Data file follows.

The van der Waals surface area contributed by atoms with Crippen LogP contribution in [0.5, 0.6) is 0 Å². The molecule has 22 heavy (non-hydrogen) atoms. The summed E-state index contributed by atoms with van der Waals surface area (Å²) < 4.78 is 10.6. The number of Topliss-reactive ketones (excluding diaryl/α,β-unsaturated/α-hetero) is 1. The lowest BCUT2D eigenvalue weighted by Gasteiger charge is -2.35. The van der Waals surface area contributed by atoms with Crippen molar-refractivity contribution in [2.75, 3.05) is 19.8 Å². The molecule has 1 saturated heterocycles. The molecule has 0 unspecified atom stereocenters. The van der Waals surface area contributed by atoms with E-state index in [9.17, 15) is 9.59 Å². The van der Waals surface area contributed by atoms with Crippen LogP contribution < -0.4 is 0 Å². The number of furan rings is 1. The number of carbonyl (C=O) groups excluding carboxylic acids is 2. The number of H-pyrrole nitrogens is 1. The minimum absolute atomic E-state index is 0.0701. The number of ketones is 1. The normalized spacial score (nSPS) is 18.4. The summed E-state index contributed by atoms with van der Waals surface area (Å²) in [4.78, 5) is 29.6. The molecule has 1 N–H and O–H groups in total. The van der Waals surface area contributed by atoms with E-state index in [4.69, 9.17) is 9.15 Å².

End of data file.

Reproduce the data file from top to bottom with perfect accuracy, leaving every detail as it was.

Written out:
The van der Waals surface area contributed by atoms with Crippen LogP contribution in [0.5, 0.6) is 0 Å². The molecule has 22 heavy (non-hydrogen) atoms. The summed E-state index contributed by atoms with van der Waals surface area (Å²) < 4.78 is 10.6. The number of Topliss-reactive ketones (excluding diaryl/α,β-unsaturated/α-hetero) is 1. The lowest BCUT2D eigenvalue weighted by Gasteiger charge is -2.35. The van der Waals surface area contributed by atoms with Crippen molar-refractivity contribution in [2.75, 3.05) is 19.8 Å². The molecule has 1 saturated heterocycles. The molecule has 0 unspecified atom stereocenters. The van der Waals surface area contributed by atoms with E-state index in [9.17, 15) is 9.59 Å². The van der Waals surface area contributed by atoms with Crippen LogP contribution < -0.4 is 0 Å². The number of furan rings is 1. The number of carbonyl (C=O) groups excluding carboxylic acids is 2. The number of H-pyrrole nitrogens is 1. The minimum absolute atomic E-state index is 0.0701. The number of ketones is 1. The normalized spacial score (nSPS) is 18.4. The summed E-state index contributed by atoms with van der Waals surface area (Å²) in [4.78, 5) is 29.6. The molecule has 1 N–H and O–H groups in total. The van der Waals surface area contributed by atoms with E-state index in [4.69, 9.17) is 9.15 Å².